Court News Ohio
Court News Ohio
Court News Ohio

Cincinnati Lawyer Indefinitely Suspended for Neglecting Client Matters

The Ohio Supreme Court today indefinitely suspended a Cincinnati attorney for repeatedly failing to follow through with her clients’ domestic-relations matters and refusing to cooperate with disciplinary proceedings.

In a per curiam opinion, the Supreme Court suspended Elizabeth Ford for violating several of the rules governing the conduct of Ohio attorneys. This is Ford’s third suspension, and she has been under suspension since November 2019 for failing to register with the Court as a practicing attorney. She was previously suspended between 2005 and 2007 for failing to register.

At her disciplinary hearing, Ford testified that she had been suffering from anxiety and panic attacks for approximately three years and had been treated for those conditions by a psychiatrist and therapist. But she did not offer any additional evidence to establish that those conditions justified a lesser sanction than a suspension, the opinion stated.

The Court imposed mental health treatment measures as a condition of her application to return the practice of law.

Chief Justice Maureen O’Connor and Justices Judith L. French, Patrick F. Fischer, R. Patrick DeWine, Michael P. Donnelly and Melody J. Stewart joined the opinion. Justice Sharon L. Kennedy concurred in part and dissented in part, stating she would not impose the additional conditions for reinstatement.

Attorney Fails to Return Client Funds
The Office of the Disciplinary Counsel filed a complaint with the Board of Professional Conduct in November 2018, primarily alleging that Ford failed to comply as soon as practical with her clients’ reasonable requests for information; failed to deposit unearned fees into a client trust account separate from her own property; engaged in dishonesty, fraud, deceit, or misrepresentation; and failed to cooperate in the ensuing disciplinary investigations.

The disciplinary counsel charged Ford for actions she took beginning with clients she engaged with from 2016 through 2018. Clients complained that Ford had not returned fees, failed to respond to follow-up attempts to contact her, misled them about attempts to pay them, and failed to promptly transfer a client’s files after the client requested her files be returned.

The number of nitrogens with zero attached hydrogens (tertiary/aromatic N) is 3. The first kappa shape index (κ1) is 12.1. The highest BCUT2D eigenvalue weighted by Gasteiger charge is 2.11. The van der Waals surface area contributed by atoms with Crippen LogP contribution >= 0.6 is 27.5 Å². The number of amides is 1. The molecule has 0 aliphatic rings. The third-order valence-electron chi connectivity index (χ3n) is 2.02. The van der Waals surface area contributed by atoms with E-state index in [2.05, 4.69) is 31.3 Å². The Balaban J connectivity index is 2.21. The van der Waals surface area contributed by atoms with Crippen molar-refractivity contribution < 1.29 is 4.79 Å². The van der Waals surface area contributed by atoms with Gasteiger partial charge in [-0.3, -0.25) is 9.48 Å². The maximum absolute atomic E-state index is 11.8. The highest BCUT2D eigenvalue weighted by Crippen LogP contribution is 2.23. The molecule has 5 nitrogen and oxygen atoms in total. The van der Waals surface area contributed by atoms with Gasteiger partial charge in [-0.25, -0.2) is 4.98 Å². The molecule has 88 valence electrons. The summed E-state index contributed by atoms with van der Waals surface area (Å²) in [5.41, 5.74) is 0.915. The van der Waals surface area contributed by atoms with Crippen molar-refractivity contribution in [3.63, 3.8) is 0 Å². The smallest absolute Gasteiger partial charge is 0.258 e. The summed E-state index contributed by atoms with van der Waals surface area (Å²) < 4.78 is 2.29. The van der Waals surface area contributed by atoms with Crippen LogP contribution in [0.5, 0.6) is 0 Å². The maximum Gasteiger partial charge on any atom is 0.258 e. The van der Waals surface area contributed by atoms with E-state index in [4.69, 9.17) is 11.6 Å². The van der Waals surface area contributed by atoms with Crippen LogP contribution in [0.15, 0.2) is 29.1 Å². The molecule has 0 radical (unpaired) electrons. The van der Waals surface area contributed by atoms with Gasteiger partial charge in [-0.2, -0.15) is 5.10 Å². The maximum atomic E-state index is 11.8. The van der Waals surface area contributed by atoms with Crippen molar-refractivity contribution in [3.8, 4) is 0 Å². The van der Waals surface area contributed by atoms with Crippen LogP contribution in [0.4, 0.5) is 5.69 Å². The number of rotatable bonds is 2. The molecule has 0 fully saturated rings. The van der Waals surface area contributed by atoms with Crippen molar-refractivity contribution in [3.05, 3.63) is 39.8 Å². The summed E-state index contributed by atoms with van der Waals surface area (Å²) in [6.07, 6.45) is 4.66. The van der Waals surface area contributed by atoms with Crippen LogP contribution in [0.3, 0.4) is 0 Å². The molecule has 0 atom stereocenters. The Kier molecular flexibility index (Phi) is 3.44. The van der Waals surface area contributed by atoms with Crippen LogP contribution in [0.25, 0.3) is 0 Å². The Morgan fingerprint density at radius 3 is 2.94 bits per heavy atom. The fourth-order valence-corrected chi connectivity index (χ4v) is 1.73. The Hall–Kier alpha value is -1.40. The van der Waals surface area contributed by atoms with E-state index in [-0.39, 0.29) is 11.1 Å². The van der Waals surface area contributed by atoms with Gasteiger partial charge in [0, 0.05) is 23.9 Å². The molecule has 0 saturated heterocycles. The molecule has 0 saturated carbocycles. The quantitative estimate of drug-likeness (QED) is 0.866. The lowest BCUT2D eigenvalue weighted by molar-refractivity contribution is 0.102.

The board found Ford committed the misconduct and was dishonest during the disciplinary proceedings. The board recommended the Court indefinitely suspend her.

The Court stated that if Ford applies for readmission to practice law, she must complete an evaluation through the Ohio Lawyers’ Assistance Program, comply with any treatment or counseling recommendations resulting from that evaluation, demonstrate a sustained period of successful treatment or counseling if it is recommended, and provide a prognosis from a qualified healthcare professional that she is capable of returning to the competent, ethical, and professional practice of law.

2019-1367. Disciplinary Counsel v. Ford, Slip Opinion No. 2020-Ohio-998.

Please note: Opinion summaries are prepared by the Office of Public Information for the general public and news media. Opinion summaries are not prepared for every opinion, but only for noteworthy cases. Opinion summaries are not to be considered as official headnotes or syllabi of court opinions. The full text of this and other court opinions are available online.

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